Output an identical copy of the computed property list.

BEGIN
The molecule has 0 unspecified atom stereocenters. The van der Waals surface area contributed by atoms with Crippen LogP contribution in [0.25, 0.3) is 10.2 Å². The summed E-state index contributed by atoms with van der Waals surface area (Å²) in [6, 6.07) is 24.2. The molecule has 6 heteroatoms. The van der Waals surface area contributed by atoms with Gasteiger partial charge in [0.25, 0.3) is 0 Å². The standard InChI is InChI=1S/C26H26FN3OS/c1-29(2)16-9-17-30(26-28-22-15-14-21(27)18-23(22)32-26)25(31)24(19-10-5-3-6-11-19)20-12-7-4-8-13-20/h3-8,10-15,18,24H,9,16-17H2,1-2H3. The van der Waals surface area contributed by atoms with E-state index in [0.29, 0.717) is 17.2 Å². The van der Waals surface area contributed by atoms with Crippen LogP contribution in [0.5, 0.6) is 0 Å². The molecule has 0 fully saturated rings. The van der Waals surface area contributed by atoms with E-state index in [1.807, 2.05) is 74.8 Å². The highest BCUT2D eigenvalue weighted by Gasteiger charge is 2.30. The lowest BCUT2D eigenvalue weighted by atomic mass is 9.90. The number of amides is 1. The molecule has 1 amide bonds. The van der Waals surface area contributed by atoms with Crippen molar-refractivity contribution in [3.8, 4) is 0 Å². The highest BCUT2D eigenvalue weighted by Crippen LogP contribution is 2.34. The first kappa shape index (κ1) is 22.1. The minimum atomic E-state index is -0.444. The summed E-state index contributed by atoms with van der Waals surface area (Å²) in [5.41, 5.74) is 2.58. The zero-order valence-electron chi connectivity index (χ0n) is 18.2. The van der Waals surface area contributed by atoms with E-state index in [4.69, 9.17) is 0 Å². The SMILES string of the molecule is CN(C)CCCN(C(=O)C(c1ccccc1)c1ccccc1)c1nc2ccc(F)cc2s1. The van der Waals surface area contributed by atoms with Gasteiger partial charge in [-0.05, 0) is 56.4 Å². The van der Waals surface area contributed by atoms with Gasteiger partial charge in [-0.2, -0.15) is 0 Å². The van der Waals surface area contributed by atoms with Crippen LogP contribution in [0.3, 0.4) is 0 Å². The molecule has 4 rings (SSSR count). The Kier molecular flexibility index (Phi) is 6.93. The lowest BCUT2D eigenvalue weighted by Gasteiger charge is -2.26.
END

The molecule has 0 unspecified atom stereocenters. The van der Waals surface area contributed by atoms with Crippen LogP contribution in [0.25, 0.3) is 10.2 Å². The summed E-state index contributed by atoms with van der Waals surface area (Å²) in [6, 6.07) is 24.2. The molecule has 6 heteroatoms. The van der Waals surface area contributed by atoms with Gasteiger partial charge in [0.25, 0.3) is 0 Å². The standard InChI is InChI=1S/C26H26FN3OS/c1-29(2)16-9-17-30(26-28-22-15-14-21(27)18-23(22)32-26)25(31)24(19-10-5-3-6-11-19)20-12-7-4-8-13-20/h3-8,10-15,18,24H,9,16-17H2,1-2H3. The van der Waals surface area contributed by atoms with E-state index in [0.29, 0.717) is 17.2 Å². The van der Waals surface area contributed by atoms with Crippen LogP contribution in [0.5, 0.6) is 0 Å². The molecule has 0 fully saturated rings. The van der Waals surface area contributed by atoms with E-state index in [1.807, 2.05) is 74.8 Å². The highest BCUT2D eigenvalue weighted by Gasteiger charge is 2.30. The lowest BCUT2D eigenvalue weighted by atomic mass is 9.90. The number of amides is 1. The molecule has 1 amide bonds. The van der Waals surface area contributed by atoms with Crippen molar-refractivity contribution in [3.8, 4) is 0 Å². The highest BCUT2D eigenvalue weighted by Crippen LogP contribution is 2.34. The first kappa shape index (κ1) is 22.1. The minimum atomic E-state index is -0.444. The summed E-state index contributed by atoms with van der Waals surface area (Å²) in [5.41, 5.74) is 2.58. The zero-order valence-electron chi connectivity index (χ0n) is 18.2. The van der Waals surface area contributed by atoms with E-state index in [4.69, 9.17) is 0 Å². The SMILES string of the molecule is CN(C)CCCN(C(=O)C(c1ccccc1)c1ccccc1)c1nc2ccc(F)cc2s1. The van der Waals surface area contributed by atoms with Gasteiger partial charge in [-0.05, 0) is 56.4 Å². The van der Waals surface area contributed by atoms with Gasteiger partial charge in [-0.2, -0.15) is 0 Å². The van der Waals surface area contributed by atoms with Crippen LogP contribution in [0.3, 0.4) is 0 Å². The molecule has 4 rings (SSSR count). The Kier molecular flexibility index (Phi) is 6.93. The lowest BCUT2D eigenvalue weighted by Gasteiger charge is -2.26.